Everyday we see things in the world of social media that make us a little nutty. It’s nit picky and, for the most part, these things truly don’t matter. But maybe you have similar pet peeves: commiserate in the comments. Or feel free to disagree with us there - we’re good with that too.
It’s a “blog post” (Or just a “post” - that works too.)
You didn’t just write a blog, you wrote a blog post - unless of course you plan to write about the “5 ways to master LinkedIn” everyday.
BTW, would you like to read my latest newspaper?
While we’re talking about blogs and blog posts…
Sharing the link to your latest blog (post?)
Once upon a few years ago, Twitter left links alone. If I put “http://wellmanwilson.com” in a tweet, that’s exactly what you saw! So, many bloggers used that to reinforce their brand or identity.
What some don’t seem to realize is that for the last two years, Twitter has been obscuring all those pretty, brand-awareness-building URLs to their own link shortener. So, that reason for doing this is gone.
But let’s look at this from the follower’s perspective. They see your catchy tweet intro, they click through two weeks later because they favorited that tweet and it’s GONE! The post isn’t there anymore. And the reason? Because you only shared your blog URL and not the permalink of the clever post you wrote. This is the point where we close your blog in our browser. We’d have to be pretty determined to go looking for the post.
This is a problem on Pinterest too.
Permalinks are your friend and they won’t annoy your followers.
Thanking followers (especially on Facebook)
We wouldn’t unfollow someone who does this (unless we never see anything else from them), but it doesn’t feel like the personal touch some claim. On twitter, at least you can do it with a mention and you know the new follower will see it (though it works a lot better if you look at their profile and comment on it…hint, hint).
But Facebook? You can’t tag individuals on your page and with that pesky EdgeRank keeping followers from seeing things, chances are most new fans aren’t going to see the message. Beyond that, what value is created for the other X number of fans you have in that post?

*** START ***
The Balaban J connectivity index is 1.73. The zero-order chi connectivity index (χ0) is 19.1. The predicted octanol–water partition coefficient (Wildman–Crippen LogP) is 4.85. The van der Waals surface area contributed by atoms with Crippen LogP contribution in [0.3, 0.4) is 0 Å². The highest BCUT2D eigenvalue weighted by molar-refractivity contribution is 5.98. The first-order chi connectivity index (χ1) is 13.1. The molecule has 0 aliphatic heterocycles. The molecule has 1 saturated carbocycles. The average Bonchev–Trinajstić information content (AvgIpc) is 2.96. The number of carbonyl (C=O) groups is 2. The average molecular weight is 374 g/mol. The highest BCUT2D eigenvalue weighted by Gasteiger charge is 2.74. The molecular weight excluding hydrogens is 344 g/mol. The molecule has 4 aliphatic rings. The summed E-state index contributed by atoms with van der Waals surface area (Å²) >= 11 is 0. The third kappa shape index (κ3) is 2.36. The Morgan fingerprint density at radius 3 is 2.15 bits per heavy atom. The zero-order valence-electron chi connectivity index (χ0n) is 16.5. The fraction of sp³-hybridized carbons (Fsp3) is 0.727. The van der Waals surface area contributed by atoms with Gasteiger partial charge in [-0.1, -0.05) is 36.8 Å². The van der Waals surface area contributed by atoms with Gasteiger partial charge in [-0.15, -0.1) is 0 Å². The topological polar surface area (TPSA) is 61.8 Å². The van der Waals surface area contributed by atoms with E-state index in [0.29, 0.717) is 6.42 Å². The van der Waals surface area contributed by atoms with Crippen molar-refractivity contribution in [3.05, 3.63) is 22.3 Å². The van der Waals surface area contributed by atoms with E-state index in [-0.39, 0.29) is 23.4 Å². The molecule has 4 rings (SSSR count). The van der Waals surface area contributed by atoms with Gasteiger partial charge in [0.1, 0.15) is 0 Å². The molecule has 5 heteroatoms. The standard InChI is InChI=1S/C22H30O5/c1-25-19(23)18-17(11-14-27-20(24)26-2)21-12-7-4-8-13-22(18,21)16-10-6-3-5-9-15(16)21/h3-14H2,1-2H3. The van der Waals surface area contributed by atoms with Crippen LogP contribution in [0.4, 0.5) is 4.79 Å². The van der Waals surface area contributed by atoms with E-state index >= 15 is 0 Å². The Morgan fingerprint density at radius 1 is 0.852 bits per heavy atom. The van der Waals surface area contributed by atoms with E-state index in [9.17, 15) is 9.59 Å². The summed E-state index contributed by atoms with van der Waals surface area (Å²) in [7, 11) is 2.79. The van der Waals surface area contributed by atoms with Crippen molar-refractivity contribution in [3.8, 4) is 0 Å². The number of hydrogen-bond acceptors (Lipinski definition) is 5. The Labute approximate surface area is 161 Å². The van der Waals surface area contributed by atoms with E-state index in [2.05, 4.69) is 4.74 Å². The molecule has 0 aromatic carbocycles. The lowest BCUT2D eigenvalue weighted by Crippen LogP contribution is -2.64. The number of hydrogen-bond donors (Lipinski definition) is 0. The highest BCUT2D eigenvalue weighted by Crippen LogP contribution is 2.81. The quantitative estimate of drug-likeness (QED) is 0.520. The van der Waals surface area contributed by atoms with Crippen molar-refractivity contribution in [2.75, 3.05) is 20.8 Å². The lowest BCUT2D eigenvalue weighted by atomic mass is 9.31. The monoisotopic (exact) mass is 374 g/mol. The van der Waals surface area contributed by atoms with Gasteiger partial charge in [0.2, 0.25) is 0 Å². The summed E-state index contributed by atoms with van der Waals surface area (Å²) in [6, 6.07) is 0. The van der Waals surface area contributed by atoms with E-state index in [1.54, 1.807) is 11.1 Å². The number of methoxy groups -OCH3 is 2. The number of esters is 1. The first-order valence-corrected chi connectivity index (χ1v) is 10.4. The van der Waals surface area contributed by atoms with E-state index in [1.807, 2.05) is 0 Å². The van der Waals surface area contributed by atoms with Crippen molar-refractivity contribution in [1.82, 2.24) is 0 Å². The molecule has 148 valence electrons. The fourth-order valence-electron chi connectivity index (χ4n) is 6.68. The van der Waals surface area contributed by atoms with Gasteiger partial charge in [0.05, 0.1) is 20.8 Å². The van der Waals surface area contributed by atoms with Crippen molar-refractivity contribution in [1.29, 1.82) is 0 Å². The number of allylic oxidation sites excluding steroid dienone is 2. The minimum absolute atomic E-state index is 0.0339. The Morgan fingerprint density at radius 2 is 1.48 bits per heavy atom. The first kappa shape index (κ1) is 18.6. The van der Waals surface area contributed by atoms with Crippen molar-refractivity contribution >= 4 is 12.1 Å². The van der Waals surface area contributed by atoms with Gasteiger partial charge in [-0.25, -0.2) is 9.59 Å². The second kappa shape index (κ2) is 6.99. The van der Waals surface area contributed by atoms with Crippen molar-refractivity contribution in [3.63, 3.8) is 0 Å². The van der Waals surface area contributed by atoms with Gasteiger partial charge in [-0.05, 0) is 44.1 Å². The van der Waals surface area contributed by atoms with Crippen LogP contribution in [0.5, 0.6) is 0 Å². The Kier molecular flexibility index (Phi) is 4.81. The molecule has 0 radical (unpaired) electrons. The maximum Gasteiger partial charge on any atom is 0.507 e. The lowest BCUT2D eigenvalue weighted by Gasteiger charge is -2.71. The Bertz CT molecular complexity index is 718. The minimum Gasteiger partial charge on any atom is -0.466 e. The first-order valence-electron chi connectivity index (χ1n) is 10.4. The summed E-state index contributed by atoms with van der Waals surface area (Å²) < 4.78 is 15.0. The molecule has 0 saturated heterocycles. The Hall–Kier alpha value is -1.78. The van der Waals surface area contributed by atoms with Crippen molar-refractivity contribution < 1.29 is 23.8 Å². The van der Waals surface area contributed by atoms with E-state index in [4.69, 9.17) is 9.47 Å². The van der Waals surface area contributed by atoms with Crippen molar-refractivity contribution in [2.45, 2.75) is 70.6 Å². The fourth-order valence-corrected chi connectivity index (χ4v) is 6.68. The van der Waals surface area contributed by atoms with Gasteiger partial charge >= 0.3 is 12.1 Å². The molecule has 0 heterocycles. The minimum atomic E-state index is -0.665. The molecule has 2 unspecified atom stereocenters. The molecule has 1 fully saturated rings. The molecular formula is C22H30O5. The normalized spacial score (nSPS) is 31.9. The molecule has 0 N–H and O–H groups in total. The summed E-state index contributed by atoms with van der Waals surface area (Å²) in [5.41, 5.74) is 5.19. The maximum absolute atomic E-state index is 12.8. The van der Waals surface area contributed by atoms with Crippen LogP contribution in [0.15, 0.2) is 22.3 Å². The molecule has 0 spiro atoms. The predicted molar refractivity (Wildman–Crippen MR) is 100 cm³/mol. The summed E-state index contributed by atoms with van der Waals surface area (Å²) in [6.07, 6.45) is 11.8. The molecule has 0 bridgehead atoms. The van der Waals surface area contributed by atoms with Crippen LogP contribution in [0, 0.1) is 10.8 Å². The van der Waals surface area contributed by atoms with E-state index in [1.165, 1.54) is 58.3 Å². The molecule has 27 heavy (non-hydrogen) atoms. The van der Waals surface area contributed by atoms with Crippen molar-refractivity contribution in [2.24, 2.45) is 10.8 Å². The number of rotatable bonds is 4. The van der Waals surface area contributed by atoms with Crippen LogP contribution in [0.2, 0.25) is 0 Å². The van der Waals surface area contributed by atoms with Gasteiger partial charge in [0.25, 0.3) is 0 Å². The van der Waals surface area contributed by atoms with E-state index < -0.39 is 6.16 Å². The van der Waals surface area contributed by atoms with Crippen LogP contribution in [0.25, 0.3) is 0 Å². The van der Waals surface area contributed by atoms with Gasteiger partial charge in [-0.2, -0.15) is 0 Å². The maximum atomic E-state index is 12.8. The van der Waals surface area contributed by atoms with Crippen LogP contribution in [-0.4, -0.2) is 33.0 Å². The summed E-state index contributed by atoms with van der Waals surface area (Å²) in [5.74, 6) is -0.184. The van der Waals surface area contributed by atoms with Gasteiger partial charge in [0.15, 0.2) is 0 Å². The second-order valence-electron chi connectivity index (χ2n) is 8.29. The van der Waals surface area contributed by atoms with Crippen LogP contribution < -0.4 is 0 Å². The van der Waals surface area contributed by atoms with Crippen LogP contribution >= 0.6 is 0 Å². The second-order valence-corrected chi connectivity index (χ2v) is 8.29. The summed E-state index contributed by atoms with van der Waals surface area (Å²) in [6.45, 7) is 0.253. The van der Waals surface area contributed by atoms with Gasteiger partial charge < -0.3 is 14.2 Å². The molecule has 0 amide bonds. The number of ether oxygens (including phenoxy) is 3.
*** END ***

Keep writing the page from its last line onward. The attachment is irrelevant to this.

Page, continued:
Taking semi-private discussions public (Twitter)
A tweet that starts with someone’s handle is only seen by the people who follow both you and the person you were tweeting. The reason for that is that middles of conversations truly aren’t relevant to everyone.
Some people take what should have been a reply and change the order of the tweet so that it now goes to their entire feed. Unless there is a reason to broadcast the conversation, keep it as a reply. It makes people’s feeds less noisy and when you do it by retweeting a reply it breaks the conversation thread - something many of us rely on if conversations happen over longer periods of time or if multiple people have been involved.
Posting links in the comments on facebook
Oh, EdgeRank dodgers, there are easier and far less annoying ways to reach your audience!!!
Consider this, you’re a user and you’re on a phone and clicking to the comments slows you down (A LOT), so you actively avoid clicking through to the comments to click the link.
What, my dear EdgeRank dodgers, will that do to your EdgeRank?
The bottom line is that if annoying your audience is the cost of reaching them, then the price is too high. We recommend avoiding that particular problem. A far simpler way to have a text update is simply to click X and close the thumbnail preview. There’s no need to post the link in the comments.
Linking Twitter to Facebook to LinkedIn to Pinterest
It’s *easy* to automate posting to a string of networks all at once. It takes no effort at all. The problem is, we’re likely going to unfollow you on all of those networks except for one because we don’t want to see the same thing ten times.
Facebook rule breakers
It’s not the small businesses, bloggers and others who don’t know the rules that get to us - learning everything about social media takes a lot of time. It’s people and entities that know the rules and still don’t follow them. We advise our clients to stay within the guidelines for their own protection. It takes a lot of time and effort to build up a solid following and we don’t want to see that ruined with their Page and content being taken down.
Do any of these bother you? Are there any we didn’t mention that bother you? Leave a comment and let us know!